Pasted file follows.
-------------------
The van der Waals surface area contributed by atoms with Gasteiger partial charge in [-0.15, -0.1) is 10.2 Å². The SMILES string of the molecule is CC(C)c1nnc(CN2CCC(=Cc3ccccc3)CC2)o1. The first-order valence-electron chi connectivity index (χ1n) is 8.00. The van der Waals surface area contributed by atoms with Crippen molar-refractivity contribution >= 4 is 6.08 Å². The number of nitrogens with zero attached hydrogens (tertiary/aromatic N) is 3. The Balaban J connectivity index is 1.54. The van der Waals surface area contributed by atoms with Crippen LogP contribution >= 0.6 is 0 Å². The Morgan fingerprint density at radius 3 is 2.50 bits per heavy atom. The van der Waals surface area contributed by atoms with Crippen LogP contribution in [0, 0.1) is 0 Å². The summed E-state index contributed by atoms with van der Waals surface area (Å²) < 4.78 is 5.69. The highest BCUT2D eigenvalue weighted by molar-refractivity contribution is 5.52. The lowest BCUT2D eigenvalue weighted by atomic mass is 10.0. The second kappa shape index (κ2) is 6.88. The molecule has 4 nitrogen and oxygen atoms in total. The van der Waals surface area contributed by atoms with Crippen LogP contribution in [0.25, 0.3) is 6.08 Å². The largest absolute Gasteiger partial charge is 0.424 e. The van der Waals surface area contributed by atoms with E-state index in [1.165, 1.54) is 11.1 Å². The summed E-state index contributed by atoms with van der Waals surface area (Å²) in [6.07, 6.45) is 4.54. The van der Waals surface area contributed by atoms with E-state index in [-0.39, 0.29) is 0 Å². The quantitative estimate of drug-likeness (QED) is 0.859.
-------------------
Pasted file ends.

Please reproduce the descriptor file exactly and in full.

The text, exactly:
The van der Waals surface area contributed by atoms with Gasteiger partial charge in [-0.15, -0.1) is 10.2 Å². The SMILES string of the molecule is CC(C)c1nnc(CN2CCC(=Cc3ccccc3)CC2)o1. The first-order valence-electron chi connectivity index (χ1n) is 8.00. The van der Waals surface area contributed by atoms with Crippen molar-refractivity contribution >= 4 is 6.08 Å². The number of nitrogens with zero attached hydrogens (tertiary/aromatic N) is 3. The Balaban J connectivity index is 1.54. The van der Waals surface area contributed by atoms with Crippen LogP contribution >= 0.6 is 0 Å². The Morgan fingerprint density at radius 3 is 2.50 bits per heavy atom. The van der Waals surface area contributed by atoms with Crippen LogP contribution in [0, 0.1) is 0 Å². The summed E-state index contributed by atoms with van der Waals surface area (Å²) < 4.78 is 5.69. The highest BCUT2D eigenvalue weighted by molar-refractivity contribution is 5.52. The lowest BCUT2D eigenvalue weighted by atomic mass is 10.0. The second kappa shape index (κ2) is 6.88. The molecule has 4 nitrogen and oxygen atoms in total. The van der Waals surface area contributed by atoms with Crippen LogP contribution in [0.25, 0.3) is 6.08 Å². The largest absolute Gasteiger partial charge is 0.424 e. The van der Waals surface area contributed by atoms with E-state index in [1.165, 1.54) is 11.1 Å². The summed E-state index contributed by atoms with van der Waals surface area (Å²) in [6.07, 6.45) is 4.54. The van der Waals surface area contributed by atoms with E-state index in [-0.39, 0.29) is 0 Å². The quantitative estimate of drug-likeness (QED) is 0.859.